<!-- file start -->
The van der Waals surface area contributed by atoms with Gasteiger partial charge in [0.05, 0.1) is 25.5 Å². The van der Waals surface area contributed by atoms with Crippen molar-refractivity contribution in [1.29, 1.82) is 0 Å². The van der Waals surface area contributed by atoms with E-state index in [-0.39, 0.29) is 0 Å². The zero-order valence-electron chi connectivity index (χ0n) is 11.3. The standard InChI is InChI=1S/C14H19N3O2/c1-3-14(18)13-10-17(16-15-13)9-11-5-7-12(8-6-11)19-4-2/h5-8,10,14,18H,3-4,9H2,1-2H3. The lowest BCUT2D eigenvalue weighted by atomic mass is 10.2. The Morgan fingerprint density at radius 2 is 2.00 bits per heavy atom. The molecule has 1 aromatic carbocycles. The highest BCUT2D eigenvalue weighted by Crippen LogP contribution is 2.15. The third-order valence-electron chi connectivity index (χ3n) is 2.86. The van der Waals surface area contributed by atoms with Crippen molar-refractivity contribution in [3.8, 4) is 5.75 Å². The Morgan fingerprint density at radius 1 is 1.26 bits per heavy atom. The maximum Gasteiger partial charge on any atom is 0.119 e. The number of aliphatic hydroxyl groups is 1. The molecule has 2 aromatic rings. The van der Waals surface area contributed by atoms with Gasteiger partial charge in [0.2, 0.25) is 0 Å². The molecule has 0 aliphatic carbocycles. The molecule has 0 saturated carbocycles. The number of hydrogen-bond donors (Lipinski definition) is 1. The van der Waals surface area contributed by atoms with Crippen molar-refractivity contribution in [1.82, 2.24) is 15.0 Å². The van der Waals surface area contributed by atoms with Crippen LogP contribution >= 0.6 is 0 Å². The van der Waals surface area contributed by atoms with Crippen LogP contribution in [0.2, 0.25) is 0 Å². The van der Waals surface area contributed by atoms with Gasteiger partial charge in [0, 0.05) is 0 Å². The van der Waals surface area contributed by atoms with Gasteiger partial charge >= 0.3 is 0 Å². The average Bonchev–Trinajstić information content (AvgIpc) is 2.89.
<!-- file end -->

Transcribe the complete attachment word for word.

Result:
The van der Waals surface area contributed by atoms with Gasteiger partial charge in [0.05, 0.1) is 25.5 Å². The van der Waals surface area contributed by atoms with Crippen molar-refractivity contribution in [1.29, 1.82) is 0 Å². The van der Waals surface area contributed by atoms with E-state index in [-0.39, 0.29) is 0 Å². The zero-order valence-electron chi connectivity index (χ0n) is 11.3. The standard InChI is InChI=1S/C14H19N3O2/c1-3-14(18)13-10-17(16-15-13)9-11-5-7-12(8-6-11)19-4-2/h5-8,10,14,18H,3-4,9H2,1-2H3. The lowest BCUT2D eigenvalue weighted by atomic mass is 10.2. The Morgan fingerprint density at radius 2 is 2.00 bits per heavy atom. The molecule has 1 aromatic carbocycles. The highest BCUT2D eigenvalue weighted by Crippen LogP contribution is 2.15. The third-order valence-electron chi connectivity index (χ3n) is 2.86. The van der Waals surface area contributed by atoms with Crippen molar-refractivity contribution in [3.8, 4) is 5.75 Å². The Morgan fingerprint density at radius 1 is 1.26 bits per heavy atom. The maximum Gasteiger partial charge on any atom is 0.119 e. The number of aliphatic hydroxyl groups is 1. The molecule has 2 aromatic rings. The van der Waals surface area contributed by atoms with Gasteiger partial charge in [0.2, 0.25) is 0 Å². The molecule has 0 aliphatic carbocycles. The molecule has 0 saturated carbocycles. The number of hydrogen-bond donors (Lipinski definition) is 1. The van der Waals surface area contributed by atoms with Crippen molar-refractivity contribution in [1.82, 2.24) is 15.0 Å². The van der Waals surface area contributed by atoms with Crippen LogP contribution >= 0.6 is 0 Å². The van der Waals surface area contributed by atoms with Crippen LogP contribution in [0.2, 0.25) is 0 Å². The van der Waals surface area contributed by atoms with Gasteiger partial charge in [0, 0.05) is 0 Å². The van der Waals surface area contributed by atoms with Gasteiger partial charge >= 0.3 is 0 Å². The average Bonchev–Trinajstić information content (AvgIpc) is 2.89.